Over the last few days I decided to help Martin a bit with the ongoing effort on Wayland, since there are still many parts of work missing in order to have a full Plasma Wayland session to just work, but it’s impressive how fast it’s getting there.
It was just a tiny part but is worth sharing it as it brings pretty pictures! (and shows how easy is to contribute).
The popups of the plasma shell need custom positioning code as normal applications can’t position themselves anymore for security reasons, plus KWin uses its effects framework to do a couple of things on plasma panels and popups:
- Shadows: the shadows are rendered by KWin, they aren’t really a part of the window, as the shadow must not count anything in the position and resizing phase, but just a visual effect on it, it’s also more semantically correct.
- Background effects: both the panel and the popups have a blurred background plus a contrast/saturation effect, to make it more readable and prettier.
After hooking a protocol to control such effects into wayland, here’s the result, almost undistinguishable (there is still a pretty visible graphical issue, points for finding it) from your current X11 Plasma 5.4 session:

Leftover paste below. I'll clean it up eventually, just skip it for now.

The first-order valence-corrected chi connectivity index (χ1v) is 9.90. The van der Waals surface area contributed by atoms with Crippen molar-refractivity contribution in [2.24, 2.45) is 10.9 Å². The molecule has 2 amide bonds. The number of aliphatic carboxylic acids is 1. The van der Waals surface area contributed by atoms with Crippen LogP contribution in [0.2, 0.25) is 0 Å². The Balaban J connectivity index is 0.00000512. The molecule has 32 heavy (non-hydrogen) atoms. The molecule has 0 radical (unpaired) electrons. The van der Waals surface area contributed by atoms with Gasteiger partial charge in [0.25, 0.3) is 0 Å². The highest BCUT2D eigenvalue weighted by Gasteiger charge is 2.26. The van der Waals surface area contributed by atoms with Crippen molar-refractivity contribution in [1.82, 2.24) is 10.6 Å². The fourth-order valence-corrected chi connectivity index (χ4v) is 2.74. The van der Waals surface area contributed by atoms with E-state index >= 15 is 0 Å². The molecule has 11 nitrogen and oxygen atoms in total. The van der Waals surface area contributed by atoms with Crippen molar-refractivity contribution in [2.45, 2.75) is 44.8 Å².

So, what needed to be done?
- KWayland protocols: each KWin effect that can now be controlled with X properties need its own wayland protocol extension in order to achieve the same thing, I wrote one for blur behind and background contrast (shadow was already there). The good news here is that Martin is working on a tool to auto generate the binding code from the XML specification of the protocol.
- KWayland-integration repo: The effects that had KWndowSystem API to control them, need a Wayland implementation as well, this goes in the KWindowSystem wayland plugin contained in the kwayland-integration.git repo.
- Modify the KWin effect: then the kwin effect needs to read the data that the client wrote on the surface with the new kwayland protocol and control the effect, in a way that is behaviorally identical to the X11 way, that came from reading X properties from the window
As an “user” of the infrastructure, I’m very impressed about the work that went in the Wayland port of KWin and from the KWayland framework: it really makes using a very challenging and “peculiar” plain C API very easy and elegant in a way familiar with our cozy C++/Qt world.
I can say that is a learning curve soft enough for everyone to jump in and help the big scary transition if they feel to.